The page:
“A positive and enabling digital future is integral to a truly empowered and inclusive society. Such a future can only be built through constructive collaboration and continuous dialogue among key stakeholders. It is imperative for industry to make the required investments to build a sustainable digital ecosystem and maintain citizen’s trust through transparent and responsible conduct with regard to privacy and data.”
What Bharti Airtel is doing
Examples demonstrating areas in which Airtel is addressing specific challenges relating to digital future principles
Security of Customer Data is paramount at Airtel and hence Airtel uses Enterprise Standard Solutions to ensure safety and security of data as well as infrastructure.
Measures include risk assessment of processes and infrastructure used during the entire lifecycle of data, Privileged Access Management for monitoring privileged accounts and regulatory compliance, User Behavior Analytics to monitor deviation from baseline behavior, Authentication and Authorization, Data Encryption, the use of firewalls and security patches and thorough Vulnerability Audit.
Big Data for Social Good
UN SDG target – Ending TB epidemic by 2030 – India has committed to an even more ambitious target to end TB by 2025. Meeting this commitment requires innovative strategies and technologies.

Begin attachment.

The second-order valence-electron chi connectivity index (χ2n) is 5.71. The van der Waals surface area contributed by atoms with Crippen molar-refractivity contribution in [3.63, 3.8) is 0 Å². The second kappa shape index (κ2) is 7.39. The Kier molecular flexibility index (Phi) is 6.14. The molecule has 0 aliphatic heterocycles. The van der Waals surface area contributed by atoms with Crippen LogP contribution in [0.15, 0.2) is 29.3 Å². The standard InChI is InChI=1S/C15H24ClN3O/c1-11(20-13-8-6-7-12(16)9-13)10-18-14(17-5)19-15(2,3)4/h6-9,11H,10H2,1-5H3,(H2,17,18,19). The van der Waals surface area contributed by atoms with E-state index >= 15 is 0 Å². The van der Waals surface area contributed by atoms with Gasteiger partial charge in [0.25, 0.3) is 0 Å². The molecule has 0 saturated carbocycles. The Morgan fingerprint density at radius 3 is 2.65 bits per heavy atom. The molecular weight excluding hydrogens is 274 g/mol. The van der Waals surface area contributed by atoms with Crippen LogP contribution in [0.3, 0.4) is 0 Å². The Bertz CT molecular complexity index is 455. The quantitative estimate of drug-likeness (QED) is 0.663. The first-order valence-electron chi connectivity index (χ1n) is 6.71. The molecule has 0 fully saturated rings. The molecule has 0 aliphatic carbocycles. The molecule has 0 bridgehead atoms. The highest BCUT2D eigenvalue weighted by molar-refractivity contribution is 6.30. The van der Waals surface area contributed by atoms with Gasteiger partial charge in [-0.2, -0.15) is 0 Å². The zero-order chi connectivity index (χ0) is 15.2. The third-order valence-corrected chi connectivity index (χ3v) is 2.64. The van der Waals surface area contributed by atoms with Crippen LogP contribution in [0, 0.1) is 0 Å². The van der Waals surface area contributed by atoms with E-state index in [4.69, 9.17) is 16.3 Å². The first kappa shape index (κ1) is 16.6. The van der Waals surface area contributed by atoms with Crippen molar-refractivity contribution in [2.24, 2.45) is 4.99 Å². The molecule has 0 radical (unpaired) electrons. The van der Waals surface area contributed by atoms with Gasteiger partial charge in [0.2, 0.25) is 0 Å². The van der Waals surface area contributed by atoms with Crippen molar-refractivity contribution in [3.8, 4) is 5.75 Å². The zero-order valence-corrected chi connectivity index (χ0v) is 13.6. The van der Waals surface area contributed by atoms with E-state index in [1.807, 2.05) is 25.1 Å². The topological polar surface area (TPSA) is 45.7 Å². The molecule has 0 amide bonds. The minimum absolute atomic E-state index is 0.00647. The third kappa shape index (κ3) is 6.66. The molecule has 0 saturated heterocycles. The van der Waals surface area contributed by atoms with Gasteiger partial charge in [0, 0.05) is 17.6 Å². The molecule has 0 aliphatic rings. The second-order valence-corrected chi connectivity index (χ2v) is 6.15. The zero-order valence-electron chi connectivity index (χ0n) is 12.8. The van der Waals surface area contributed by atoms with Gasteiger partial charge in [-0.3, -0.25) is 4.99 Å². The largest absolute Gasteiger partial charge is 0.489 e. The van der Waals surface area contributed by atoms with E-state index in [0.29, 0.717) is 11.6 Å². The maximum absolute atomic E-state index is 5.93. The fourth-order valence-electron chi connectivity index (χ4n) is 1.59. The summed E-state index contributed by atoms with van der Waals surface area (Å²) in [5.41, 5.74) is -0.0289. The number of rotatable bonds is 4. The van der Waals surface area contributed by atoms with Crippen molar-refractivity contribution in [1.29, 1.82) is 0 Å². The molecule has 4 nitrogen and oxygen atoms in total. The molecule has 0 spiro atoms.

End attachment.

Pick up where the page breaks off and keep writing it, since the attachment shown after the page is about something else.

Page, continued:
Bharti Airtel (Airtel) and Be He@lthy, Be Mobile (a joint initiative between WHO and the International Telecommunications Union), together with the GSMA, are seeking to understand how the big data generated by mobile networks could provide relevant insights.
Together, the parties developed a proof of concept (PoC) in the Indian states of Uttar Pradesh and Gujarat, which uses mobile network data to help pinpoint geographical locations at risk of increasing TB incidence.
PoC used anonymised, aggregated mobile network data showing regular population movements (such as commuting, attending education and other habitual daily journeys) provided by Airtel. The scale, granularity and immediacy of mobile data enabled the identification of areas that have low TB incidence rates, but are highly connected to areas with high TB incidence.
Statistical analysis showed that regular population movement is a stronger indicator of TB incidence than location proximity between high and low TB regions. Understanding these patterns makes it possible to implement targeted prevention, diagnosis, and adherence measures in these areas, and to gain new insights, to better address TB.